Put 25g of flour and the water in a small pan and mix until smooth. Make sure there are no lumps in the mix before turning on the heat. Gently warm the flour paste over a low heat until it thickens, stirring constantly. You should see trails left by the spoon as you stir – be aware this process doesn’t take very long.
Add the remaining 300g flour and the rest of the dry ingredients to a large bowl, keeping the yeast and the salt at separate sides of the bowl. Mix one egg with the cooled tangzhong mixture and add to the dry ingredients along with the milk and melted butter. Mix well.
When all the ingredients are well mixed, tip the dough out on to a floured work surface and knead by hand. This dough is really sticky and you may need to add a little more flour to the work surface.
Knead the dough until it is no longer sticky and it begins to form a soft smooth skin. This will take around 10 minutes (a quick test is to lightly prod the dough, if it springs back it’s good to go!)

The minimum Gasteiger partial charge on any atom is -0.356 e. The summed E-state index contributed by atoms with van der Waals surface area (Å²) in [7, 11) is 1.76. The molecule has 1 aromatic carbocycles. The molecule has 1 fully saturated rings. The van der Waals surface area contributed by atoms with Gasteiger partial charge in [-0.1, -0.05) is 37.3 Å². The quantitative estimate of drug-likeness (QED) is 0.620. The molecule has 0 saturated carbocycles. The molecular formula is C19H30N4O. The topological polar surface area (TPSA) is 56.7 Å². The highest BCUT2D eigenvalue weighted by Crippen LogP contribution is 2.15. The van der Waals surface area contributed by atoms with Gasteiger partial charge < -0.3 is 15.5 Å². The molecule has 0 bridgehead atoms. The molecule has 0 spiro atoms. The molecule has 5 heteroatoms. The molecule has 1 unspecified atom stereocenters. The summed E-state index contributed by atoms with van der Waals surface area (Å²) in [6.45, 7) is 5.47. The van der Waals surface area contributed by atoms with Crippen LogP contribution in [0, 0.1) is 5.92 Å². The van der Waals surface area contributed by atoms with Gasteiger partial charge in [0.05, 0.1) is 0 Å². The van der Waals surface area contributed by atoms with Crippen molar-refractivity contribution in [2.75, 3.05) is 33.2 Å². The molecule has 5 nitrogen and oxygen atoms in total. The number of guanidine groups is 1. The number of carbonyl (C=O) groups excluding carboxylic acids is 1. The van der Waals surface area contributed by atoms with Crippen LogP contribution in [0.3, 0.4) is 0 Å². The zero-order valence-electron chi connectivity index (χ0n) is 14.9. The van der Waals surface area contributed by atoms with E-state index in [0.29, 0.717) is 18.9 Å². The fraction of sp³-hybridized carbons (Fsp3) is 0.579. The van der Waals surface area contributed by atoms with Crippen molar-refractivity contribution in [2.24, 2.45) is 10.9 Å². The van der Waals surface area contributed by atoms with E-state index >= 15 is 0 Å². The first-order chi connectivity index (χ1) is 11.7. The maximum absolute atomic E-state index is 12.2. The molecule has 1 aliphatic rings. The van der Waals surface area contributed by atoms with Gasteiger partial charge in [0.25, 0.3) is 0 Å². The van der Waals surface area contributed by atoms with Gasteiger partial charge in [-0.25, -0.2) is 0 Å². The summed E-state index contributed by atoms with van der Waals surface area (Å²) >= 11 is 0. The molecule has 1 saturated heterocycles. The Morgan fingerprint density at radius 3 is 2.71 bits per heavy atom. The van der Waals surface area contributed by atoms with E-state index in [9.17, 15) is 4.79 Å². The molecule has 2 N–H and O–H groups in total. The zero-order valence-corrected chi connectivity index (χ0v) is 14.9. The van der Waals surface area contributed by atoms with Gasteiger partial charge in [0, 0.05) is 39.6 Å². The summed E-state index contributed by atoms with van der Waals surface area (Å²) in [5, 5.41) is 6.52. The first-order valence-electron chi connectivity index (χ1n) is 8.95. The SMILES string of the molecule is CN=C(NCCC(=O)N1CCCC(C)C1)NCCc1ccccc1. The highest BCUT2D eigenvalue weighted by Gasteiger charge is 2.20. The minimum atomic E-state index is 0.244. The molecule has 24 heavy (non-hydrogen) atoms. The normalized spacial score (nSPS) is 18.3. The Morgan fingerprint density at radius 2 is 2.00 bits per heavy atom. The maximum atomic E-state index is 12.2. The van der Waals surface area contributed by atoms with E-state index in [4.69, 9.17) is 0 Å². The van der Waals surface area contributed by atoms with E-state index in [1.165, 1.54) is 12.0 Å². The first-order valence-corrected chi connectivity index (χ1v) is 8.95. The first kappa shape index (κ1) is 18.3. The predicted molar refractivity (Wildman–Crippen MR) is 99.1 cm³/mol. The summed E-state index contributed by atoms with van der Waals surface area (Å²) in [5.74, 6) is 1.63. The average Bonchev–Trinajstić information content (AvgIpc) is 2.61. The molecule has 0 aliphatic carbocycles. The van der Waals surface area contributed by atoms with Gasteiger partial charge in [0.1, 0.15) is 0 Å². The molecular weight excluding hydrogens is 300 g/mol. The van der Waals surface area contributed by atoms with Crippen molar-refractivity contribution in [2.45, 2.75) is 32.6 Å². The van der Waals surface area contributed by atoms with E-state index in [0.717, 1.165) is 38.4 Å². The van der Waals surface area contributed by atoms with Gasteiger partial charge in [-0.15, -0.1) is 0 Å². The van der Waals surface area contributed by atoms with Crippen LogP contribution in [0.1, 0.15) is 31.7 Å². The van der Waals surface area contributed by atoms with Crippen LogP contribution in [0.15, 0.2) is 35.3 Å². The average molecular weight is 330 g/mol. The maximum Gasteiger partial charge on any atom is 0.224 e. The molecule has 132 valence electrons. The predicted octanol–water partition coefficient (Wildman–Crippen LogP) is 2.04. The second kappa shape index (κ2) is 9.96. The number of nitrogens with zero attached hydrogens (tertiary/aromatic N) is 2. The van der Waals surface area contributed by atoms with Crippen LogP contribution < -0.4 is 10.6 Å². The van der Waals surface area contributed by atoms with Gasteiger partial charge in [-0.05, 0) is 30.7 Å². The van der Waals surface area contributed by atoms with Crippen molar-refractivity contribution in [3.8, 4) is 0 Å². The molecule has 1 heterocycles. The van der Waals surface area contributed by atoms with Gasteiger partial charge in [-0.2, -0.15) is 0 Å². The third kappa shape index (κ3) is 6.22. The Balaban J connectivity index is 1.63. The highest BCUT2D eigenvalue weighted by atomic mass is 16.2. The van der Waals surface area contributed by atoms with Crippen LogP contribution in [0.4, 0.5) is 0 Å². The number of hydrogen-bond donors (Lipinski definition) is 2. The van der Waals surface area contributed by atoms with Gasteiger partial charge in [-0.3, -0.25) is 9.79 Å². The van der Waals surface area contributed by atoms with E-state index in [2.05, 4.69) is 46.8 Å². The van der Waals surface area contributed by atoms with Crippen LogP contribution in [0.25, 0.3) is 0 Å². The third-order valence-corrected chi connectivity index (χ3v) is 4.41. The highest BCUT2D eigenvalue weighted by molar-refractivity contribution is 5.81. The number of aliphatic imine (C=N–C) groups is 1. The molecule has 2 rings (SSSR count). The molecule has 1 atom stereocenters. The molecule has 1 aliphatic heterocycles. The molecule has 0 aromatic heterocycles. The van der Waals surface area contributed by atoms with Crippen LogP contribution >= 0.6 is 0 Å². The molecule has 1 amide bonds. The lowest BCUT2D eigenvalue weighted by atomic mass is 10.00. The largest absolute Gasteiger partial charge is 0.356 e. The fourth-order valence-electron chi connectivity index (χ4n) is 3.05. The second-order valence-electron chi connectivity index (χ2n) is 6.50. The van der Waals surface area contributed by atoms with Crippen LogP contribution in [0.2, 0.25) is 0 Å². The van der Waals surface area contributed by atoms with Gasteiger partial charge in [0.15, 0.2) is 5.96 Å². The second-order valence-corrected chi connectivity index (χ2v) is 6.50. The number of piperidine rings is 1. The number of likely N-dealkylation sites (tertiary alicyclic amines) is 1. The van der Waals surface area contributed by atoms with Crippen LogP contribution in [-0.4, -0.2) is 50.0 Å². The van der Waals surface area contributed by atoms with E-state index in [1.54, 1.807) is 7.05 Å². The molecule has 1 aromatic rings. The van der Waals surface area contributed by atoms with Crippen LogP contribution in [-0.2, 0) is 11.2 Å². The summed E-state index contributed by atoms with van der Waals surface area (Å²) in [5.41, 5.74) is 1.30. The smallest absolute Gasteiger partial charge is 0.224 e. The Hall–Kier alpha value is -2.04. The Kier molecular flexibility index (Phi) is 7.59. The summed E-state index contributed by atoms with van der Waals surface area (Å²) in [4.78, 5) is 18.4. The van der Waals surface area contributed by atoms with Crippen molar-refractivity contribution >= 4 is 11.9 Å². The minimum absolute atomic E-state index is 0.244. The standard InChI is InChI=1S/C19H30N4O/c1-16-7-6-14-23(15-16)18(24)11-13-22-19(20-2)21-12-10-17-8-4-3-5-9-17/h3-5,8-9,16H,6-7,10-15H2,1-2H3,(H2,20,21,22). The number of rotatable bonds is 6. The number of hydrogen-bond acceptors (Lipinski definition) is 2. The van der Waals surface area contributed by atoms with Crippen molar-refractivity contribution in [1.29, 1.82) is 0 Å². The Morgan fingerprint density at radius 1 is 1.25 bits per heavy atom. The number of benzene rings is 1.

Transfer the dough to lightly oiled bowl. Cover and leave in a relatively warm place until doubled in size – about 1 hour.
Once the dough is risen, tip out on to a lightly floured surface and knock back the dough.
Divide the dough in to 3 equal (ish) pieces.
Roll one piece into an oval then fold one end of the dough halfway across, to the centre of the dough. Fold the other end on top until you have 3 layers. Gently roll the dough out again and then roll up, as you would to make a cinnamon swirl.
Repeat with the other pieces of dough then put all 3 pieces into a lightly oiled 2lb loaf tin. The seam of the roll should be on the base of the tin.
Cover with lightly oiled cling film and leave to rise again until the loaf is just reaching the top of the tin. Meanwhile preheat the oven to 175◦C
Brush the top of the dough with a beaten egg and then bake for approximately 30 minutes until golden brown. If it’s browning too fast cover with foil for the final minutes of baking.
Turn on to a cooling rack to cool before slicing.